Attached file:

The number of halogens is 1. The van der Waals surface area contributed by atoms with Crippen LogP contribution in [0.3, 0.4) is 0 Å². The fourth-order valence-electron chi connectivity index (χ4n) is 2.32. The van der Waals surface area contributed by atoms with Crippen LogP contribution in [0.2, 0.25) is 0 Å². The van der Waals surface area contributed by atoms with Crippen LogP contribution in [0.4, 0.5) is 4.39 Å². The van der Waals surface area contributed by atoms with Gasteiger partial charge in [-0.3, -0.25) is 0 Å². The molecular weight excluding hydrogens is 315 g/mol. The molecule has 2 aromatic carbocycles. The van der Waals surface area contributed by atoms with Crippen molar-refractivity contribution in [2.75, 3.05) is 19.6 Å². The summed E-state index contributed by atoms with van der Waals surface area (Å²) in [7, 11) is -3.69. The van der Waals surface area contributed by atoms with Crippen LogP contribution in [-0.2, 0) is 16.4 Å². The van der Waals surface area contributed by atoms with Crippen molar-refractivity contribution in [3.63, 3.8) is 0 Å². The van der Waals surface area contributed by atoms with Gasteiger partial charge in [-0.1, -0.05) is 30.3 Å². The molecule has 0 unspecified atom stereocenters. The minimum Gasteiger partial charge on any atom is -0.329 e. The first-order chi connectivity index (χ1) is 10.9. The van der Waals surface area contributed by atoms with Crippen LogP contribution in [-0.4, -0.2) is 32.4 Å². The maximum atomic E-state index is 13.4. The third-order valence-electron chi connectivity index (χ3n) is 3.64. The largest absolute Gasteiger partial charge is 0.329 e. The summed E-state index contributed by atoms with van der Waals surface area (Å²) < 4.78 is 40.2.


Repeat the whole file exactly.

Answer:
The number of halogens is 1. The van der Waals surface area contributed by atoms with Crippen LogP contribution in [0.3, 0.4) is 0 Å². The fourth-order valence-electron chi connectivity index (χ4n) is 2.32. The van der Waals surface area contributed by atoms with Crippen LogP contribution in [0.2, 0.25) is 0 Å². The van der Waals surface area contributed by atoms with Crippen LogP contribution in [0.4, 0.5) is 4.39 Å². The van der Waals surface area contributed by atoms with Gasteiger partial charge in [-0.3, -0.25) is 0 Å². The molecular weight excluding hydrogens is 315 g/mol. The molecule has 2 aromatic carbocycles. The van der Waals surface area contributed by atoms with Crippen molar-refractivity contribution in [2.75, 3.05) is 19.6 Å². The summed E-state index contributed by atoms with van der Waals surface area (Å²) in [7, 11) is -3.69. The van der Waals surface area contributed by atoms with Crippen LogP contribution in [-0.2, 0) is 16.4 Å². The van der Waals surface area contributed by atoms with Crippen molar-refractivity contribution in [3.63, 3.8) is 0 Å². The van der Waals surface area contributed by atoms with Gasteiger partial charge in [-0.1, -0.05) is 30.3 Å². The molecule has 0 unspecified atom stereocenters. The minimum Gasteiger partial charge on any atom is -0.329 e. The first-order chi connectivity index (χ1) is 10.9. The van der Waals surface area contributed by atoms with Crippen LogP contribution in [-0.4, -0.2) is 32.4 Å². The maximum atomic E-state index is 13.4. The third-order valence-electron chi connectivity index (χ3n) is 3.64. The largest absolute Gasteiger partial charge is 0.329 e. The summed E-state index contributed by atoms with van der Waals surface area (Å²) < 4.78 is 40.2.